Tips For Teaching Bible Students Discernment

Who knows if young people before the 1960’s trusted anyone over thirty, but since then the youth in our country have been taught to consider anything “old fashioned” as somehow “less than”. On the other hand, they are also led to believe anything found in a book a teacher uses as a textbook is automatically valid.

As a result, the religious beliefs of many young people are a mix of views from often radically opposed ideologies. As schools move away from teaching students how to discern and think and towards mere memorization of facts, the ability to discern truth from wishful thinking is being lost.

While it may not matter in a lot of areas whether or not young people are confused, when it comes to God and Christianity, it matters a lot. God has laid down truths in the Bible that are unchanging. He has given us commands that are to be obeyed, no matter when or where people live. Yet, many young people believe the Bible is just one of many equally valid sources of “good ideas” to be accepted or rejected for how they fit into an individual’s life view.

So how can we move young people towards discernment as they read books, texts and articles? How can we convince them to measure everything against God’s truths before accepting or rejecting it?

There are many things we can do to help them, but teaching them a few discernment habits to use when introduced to new material is key.

  1. God’s Truths are unchanging and should never be rejected. It doesn’t matter how much research a person has supposedly done or how many degrees they have earned or books they have written. If what they are purposing is in direct conflict with something God has said in the Bible, they are wrong. Period. To suggest otherwise is to undermine God as the one true, all-knowing, all-wise, God.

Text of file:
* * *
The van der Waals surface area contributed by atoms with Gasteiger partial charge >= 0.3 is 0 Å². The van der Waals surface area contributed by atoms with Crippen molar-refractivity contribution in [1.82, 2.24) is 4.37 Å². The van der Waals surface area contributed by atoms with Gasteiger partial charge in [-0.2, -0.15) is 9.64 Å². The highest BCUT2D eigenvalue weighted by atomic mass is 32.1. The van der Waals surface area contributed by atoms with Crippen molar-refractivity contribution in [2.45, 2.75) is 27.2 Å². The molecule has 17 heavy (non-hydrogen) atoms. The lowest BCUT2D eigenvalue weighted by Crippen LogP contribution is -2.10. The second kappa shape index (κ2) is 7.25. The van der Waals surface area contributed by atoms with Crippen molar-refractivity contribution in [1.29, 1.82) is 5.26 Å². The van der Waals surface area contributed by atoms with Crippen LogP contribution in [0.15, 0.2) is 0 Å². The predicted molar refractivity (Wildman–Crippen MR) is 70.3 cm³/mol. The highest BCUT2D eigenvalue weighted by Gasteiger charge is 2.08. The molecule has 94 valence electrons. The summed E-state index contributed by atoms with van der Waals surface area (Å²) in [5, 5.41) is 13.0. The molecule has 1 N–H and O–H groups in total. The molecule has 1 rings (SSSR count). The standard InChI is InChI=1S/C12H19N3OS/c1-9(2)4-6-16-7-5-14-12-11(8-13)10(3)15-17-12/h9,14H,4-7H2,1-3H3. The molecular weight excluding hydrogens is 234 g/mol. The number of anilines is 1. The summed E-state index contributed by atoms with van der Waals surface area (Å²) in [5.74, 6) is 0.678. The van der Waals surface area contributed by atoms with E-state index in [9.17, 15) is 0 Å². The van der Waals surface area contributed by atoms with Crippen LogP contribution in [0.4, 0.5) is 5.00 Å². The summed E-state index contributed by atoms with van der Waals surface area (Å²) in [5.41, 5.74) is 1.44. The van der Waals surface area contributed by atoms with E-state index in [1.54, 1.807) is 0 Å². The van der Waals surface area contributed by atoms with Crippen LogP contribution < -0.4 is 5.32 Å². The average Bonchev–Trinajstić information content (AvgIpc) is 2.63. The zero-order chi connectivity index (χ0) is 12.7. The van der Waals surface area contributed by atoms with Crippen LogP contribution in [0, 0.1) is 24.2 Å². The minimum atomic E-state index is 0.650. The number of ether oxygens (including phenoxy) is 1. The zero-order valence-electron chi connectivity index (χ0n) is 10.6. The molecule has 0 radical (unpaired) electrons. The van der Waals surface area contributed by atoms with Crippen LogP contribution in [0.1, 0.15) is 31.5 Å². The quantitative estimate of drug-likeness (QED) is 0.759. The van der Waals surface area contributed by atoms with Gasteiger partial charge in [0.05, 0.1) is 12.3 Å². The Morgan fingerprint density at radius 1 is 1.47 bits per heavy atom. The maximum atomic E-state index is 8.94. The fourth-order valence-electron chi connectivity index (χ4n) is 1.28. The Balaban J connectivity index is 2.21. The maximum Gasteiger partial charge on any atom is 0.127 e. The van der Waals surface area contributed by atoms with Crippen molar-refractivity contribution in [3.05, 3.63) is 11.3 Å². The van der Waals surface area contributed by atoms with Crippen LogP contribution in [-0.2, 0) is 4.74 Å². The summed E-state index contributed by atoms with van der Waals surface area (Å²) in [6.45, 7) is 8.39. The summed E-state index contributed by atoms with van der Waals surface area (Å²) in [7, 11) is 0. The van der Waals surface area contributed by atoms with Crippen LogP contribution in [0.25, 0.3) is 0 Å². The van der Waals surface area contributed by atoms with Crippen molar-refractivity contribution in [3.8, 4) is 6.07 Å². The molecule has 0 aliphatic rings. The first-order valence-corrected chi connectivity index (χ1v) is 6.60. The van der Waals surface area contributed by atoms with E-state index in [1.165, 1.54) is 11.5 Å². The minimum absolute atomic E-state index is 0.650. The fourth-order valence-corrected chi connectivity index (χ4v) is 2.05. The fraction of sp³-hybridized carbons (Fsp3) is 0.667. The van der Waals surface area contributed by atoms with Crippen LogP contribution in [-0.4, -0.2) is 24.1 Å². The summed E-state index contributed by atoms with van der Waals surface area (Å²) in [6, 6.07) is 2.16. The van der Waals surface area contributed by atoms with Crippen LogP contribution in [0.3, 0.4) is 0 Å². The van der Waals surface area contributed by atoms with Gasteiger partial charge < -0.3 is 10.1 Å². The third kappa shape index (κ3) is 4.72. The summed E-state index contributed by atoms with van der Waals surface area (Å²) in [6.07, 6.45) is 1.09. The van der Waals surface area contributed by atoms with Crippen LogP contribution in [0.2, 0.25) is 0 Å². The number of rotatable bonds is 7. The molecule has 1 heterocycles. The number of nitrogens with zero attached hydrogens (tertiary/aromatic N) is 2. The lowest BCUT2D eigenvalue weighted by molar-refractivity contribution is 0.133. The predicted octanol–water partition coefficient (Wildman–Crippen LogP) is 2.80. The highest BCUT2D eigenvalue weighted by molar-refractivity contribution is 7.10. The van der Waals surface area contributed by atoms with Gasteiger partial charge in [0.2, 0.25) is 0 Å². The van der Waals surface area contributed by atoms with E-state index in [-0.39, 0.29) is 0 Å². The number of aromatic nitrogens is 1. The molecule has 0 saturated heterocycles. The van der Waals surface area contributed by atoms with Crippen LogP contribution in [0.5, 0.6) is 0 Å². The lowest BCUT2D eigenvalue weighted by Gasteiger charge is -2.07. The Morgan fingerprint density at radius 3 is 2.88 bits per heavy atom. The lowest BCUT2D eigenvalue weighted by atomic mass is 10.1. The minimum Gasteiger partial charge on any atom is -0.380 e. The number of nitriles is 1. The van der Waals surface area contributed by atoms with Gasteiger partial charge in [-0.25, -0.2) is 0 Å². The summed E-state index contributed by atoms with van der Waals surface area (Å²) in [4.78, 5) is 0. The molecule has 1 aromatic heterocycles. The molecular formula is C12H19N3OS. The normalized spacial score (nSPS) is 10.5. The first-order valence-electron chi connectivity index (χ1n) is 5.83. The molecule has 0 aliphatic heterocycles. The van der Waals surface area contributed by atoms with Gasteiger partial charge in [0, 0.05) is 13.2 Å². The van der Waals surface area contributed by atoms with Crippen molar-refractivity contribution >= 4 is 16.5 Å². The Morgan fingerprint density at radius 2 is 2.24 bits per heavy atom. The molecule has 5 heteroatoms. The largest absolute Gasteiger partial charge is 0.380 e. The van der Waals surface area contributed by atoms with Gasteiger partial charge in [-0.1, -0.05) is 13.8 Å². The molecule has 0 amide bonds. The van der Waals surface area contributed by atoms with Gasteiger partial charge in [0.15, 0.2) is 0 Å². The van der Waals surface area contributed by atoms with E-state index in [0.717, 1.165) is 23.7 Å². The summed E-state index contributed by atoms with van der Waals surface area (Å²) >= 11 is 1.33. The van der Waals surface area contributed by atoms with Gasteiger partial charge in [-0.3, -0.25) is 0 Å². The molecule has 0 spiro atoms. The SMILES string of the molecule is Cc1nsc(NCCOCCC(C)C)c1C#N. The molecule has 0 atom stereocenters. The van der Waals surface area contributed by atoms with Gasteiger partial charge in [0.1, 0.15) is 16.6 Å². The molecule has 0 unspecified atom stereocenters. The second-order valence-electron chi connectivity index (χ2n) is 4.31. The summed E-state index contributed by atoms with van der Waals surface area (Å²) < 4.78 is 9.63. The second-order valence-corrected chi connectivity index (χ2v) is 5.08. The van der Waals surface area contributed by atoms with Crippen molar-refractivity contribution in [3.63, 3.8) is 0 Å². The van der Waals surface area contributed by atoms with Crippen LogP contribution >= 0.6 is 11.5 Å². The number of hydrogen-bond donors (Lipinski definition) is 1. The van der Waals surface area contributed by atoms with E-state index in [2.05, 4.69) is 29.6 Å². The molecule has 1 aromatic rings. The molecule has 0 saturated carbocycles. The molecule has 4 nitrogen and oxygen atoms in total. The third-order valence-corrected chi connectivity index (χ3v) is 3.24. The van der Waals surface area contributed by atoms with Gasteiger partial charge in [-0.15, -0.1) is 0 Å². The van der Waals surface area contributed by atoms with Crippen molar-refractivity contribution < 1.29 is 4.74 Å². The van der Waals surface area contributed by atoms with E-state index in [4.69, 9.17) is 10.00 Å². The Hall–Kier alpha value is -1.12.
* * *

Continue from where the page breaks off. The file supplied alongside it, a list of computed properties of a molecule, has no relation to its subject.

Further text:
2. Every human has one or more biases. To claim to be totally unbiased is misleading. Everyone has a belief system of some sort. What they believe must fit into that system or they will reject it. An atheist is not going to support God – or else he or she would no longer be an atheist. Any material must be examined with the author’s biases in mind.
  3. Everything should be sorted through the filter of the Bible for truth. An idea may sound really logical, but be based on logical fallacies. “Evidence” can be faked or viewed from a bias that sees a different meaning than someone viewing it with a different bias. Everyone on the block may believe something, but if God says it isn’t true, then it doesn’t matter how many people believe it to be true – it’s not, because God said it isn’t.
  4. We as Christians should except God’s truths, even if we are the only person left who does. Elijah learned it only seems that way, but even if it is, Christians are still going to be held accountable for God’s truths. God doesn’t accept the votes of humans to change His truths.

These habits involve beliefs that many Christian young people aren’t taught – even in Christian homes. Many may attend schools that openly mock these attitudes. You will be fighting against a strong cultural tide to convince students to use these filters for anything new they hear. If we can’t convince them to use these though, the likelihood of them obeying God’s commands is slim indeed.

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